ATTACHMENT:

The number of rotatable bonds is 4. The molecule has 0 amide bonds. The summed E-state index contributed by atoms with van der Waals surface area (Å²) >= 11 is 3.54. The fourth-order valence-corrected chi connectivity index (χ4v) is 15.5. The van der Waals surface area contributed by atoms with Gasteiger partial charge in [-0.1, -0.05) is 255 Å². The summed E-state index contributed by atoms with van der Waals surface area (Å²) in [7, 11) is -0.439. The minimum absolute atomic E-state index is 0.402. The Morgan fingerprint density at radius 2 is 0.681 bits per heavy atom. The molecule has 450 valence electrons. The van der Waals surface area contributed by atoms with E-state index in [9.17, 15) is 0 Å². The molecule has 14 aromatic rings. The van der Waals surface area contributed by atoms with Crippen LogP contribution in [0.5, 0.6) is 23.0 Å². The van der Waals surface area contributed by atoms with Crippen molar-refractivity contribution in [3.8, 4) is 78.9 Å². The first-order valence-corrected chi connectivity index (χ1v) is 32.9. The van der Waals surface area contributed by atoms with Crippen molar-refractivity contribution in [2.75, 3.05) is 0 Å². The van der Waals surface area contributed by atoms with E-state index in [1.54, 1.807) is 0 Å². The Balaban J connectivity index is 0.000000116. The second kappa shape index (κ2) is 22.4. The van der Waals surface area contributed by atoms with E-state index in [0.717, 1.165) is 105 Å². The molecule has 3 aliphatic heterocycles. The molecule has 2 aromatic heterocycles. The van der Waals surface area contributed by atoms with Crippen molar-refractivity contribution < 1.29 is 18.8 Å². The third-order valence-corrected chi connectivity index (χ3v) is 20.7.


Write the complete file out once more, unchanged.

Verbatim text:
The number of rotatable bonds is 4. The molecule has 0 amide bonds. The summed E-state index contributed by atoms with van der Waals surface area (Å²) >= 11 is 3.54. The fourth-order valence-corrected chi connectivity index (χ4v) is 15.5. The van der Waals surface area contributed by atoms with Gasteiger partial charge in [-0.1, -0.05) is 255 Å². The summed E-state index contributed by atoms with van der Waals surface area (Å²) in [7, 11) is -0.439. The minimum absolute atomic E-state index is 0.402. The Morgan fingerprint density at radius 2 is 0.681 bits per heavy atom. The molecule has 450 valence electrons. The van der Waals surface area contributed by atoms with E-state index in [9.17, 15) is 0 Å². The molecule has 14 aromatic rings. The van der Waals surface area contributed by atoms with Crippen LogP contribution in [0.5, 0.6) is 23.0 Å². The van der Waals surface area contributed by atoms with Crippen molar-refractivity contribution in [3.8, 4) is 78.9 Å². The first-order valence-corrected chi connectivity index (χ1v) is 32.9. The van der Waals surface area contributed by atoms with Crippen molar-refractivity contribution in [2.75, 3.05) is 0 Å². The van der Waals surface area contributed by atoms with E-state index in [1.54, 1.807) is 0 Å². The Balaban J connectivity index is 0.000000116. The second kappa shape index (κ2) is 22.4. The van der Waals surface area contributed by atoms with E-state index in [0.717, 1.165) is 105 Å². The molecule has 3 aliphatic heterocycles. The molecule has 2 aromatic heterocycles. The van der Waals surface area contributed by atoms with Crippen molar-refractivity contribution < 1.29 is 18.8 Å². The third-order valence-corrected chi connectivity index (χ3v) is 20.7.